European Adventure: Southern Spain
by Matt Shinall
Apr 17, 2011 | 1861 views | 0 0 comments | 7 7 recommendations | email to a friend | print
After a full week of ocean passage, the final days of this transatlantic cruise have been a blur of city streets, cathedrals and open air cafés.

Like speed dating, cruising through the Straight of Gibraltar has revealed a new port of call with each morning. Before entering mainland Europe, Monday ushered in the island of Tenerife, the largest of the Canary Islands and home to Spain's highest peak, the volcanic mountain of Tiede.

The road leading toward the summit along the island's northern coast passes through several microclimates before punching through the clouds into an otherworldly landscape of obsidian fields and lava flows, testament to ancient violence. Boasting a population of some 800,000, Tenerife's economy is supported almost entirely by more than 5 million annual visitors.

A nominal fluctuation in coastal temperatures is largely responsible for Tenerife's popularity, especially among Europeans escaping long winter months. The raw natural beauty of Tiede and the surrounding caldera draws others hunting the inspiration of natural wonders.

By Wednesday, a cavalcade of ports heralded a quickening end to our ocean voyage. Beginning in Cadiz on Spain's Atlantic coast, excursions are followed by the Mediterranean cities of Malaga and Valencia. Highlighting the ages of Spain's history, this trio of cities shows how time has changed and sculpted the evolution of the country's coast.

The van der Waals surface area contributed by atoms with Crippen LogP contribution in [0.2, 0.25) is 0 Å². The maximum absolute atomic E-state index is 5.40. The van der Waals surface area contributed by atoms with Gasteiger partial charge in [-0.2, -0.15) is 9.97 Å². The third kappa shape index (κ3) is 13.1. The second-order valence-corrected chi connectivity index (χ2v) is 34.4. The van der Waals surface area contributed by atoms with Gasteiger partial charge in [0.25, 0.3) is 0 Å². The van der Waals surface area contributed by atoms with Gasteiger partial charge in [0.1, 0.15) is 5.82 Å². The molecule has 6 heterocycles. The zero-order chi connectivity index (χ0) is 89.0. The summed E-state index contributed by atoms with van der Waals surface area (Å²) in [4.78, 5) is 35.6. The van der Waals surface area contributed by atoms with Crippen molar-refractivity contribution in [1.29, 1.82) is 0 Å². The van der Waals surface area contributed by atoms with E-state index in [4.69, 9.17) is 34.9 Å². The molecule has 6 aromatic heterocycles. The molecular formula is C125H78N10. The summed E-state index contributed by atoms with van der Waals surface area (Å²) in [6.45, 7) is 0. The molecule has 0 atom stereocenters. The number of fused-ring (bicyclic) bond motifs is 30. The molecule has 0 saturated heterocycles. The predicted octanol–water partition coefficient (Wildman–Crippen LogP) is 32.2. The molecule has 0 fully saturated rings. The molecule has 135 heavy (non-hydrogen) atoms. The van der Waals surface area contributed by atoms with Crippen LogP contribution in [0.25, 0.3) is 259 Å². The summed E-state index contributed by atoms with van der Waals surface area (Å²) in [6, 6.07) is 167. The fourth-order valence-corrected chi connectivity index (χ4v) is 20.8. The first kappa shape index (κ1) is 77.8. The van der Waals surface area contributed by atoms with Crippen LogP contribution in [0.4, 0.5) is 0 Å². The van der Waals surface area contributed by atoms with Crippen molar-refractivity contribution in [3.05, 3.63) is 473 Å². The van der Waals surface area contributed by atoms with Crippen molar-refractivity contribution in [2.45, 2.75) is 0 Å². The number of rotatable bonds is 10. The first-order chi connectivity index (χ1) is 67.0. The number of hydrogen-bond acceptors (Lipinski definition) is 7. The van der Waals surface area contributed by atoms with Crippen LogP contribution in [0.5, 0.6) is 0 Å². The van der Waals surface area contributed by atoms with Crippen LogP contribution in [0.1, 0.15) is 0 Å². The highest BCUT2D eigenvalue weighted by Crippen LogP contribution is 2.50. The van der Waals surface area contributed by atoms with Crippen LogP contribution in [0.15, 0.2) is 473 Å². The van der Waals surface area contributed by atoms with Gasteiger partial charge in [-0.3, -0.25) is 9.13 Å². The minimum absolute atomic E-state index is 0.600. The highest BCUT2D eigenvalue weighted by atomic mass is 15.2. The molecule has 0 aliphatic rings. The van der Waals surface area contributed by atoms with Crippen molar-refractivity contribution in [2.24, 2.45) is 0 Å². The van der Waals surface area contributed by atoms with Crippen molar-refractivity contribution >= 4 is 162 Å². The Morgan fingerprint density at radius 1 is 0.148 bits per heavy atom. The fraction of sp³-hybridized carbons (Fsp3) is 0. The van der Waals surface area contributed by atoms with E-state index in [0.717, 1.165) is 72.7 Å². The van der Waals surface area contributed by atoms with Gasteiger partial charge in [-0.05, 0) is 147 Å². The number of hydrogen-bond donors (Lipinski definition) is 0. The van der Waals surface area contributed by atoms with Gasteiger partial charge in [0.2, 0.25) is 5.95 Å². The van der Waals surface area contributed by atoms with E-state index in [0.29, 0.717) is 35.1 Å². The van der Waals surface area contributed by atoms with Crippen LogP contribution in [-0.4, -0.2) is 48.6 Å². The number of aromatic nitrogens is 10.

Cadiz, the picture of medieval Spain, enchants visitors with its narrow, winding cobblestone streets. Well preserved by imposing city walls, still intact at several key points, the remnants of these defensive barriers are found of varying ages hidden within one another and range from the 13th to 18th centuries. Like Russian nesting dolls, the city continued to build outside of its walls increasing in area while effectively keeping its historical district alive.

This port city rose to prominence as one of Europe's wealthiest during Roman occupation serving as a terminus for explorers returning from the New World. Christopher Columbus set sail from Cadiz for his second transatlantic expedition in 1493. Successful explorers brought with them gold and other valuable treasures, creating wealth along with a trade empire.

New World gold can still be seen adorning the altars of Cathedrals throughout Cadiz. The "New Cathedral," as it's known, remains one of the largest in Christendom standing above the city with its glistening gold dome. The sanctuary took 116 years to complete and consumed the careers of several architects embodying the architectural styles of three separate generations.

Malaga and Valencia showcase a modern Spain with high rises and thriving industry. Within the city centers, these towns have managed to retain their history and legacy. Malaga and Valencia both radiate around monumental cathedrals and nearby bullrings, while Malaga stands apart with an ancient fortress towering above the skyline.

At the city's highest point, Malaga's Alcazaba and Gibralfaro stand guard over aging plazas and modern advancements. A palace of Moorish origin, the Alcazaba is connected by a garden of royal value to the imposing Gibralfaro, or citadel, perched on a hilltop overlooking the city. This sprawling, labyrinthine complex dates back to the 11th century. In continuous excavation adjacent to the Alcazaba lies a 1st century Roman theatre, which remained hidden beneath the city until 1951.

As our sailing comes to a close, the end of this chapter brings the realization of an adventure that has yet to begin. The coming days will bring the art and culture of Barcelona followed by Holy Week in Rome.

Matt Shinall is the business reporter for The Daily Tribune News. For more information on his adventure and details on where he travels, visit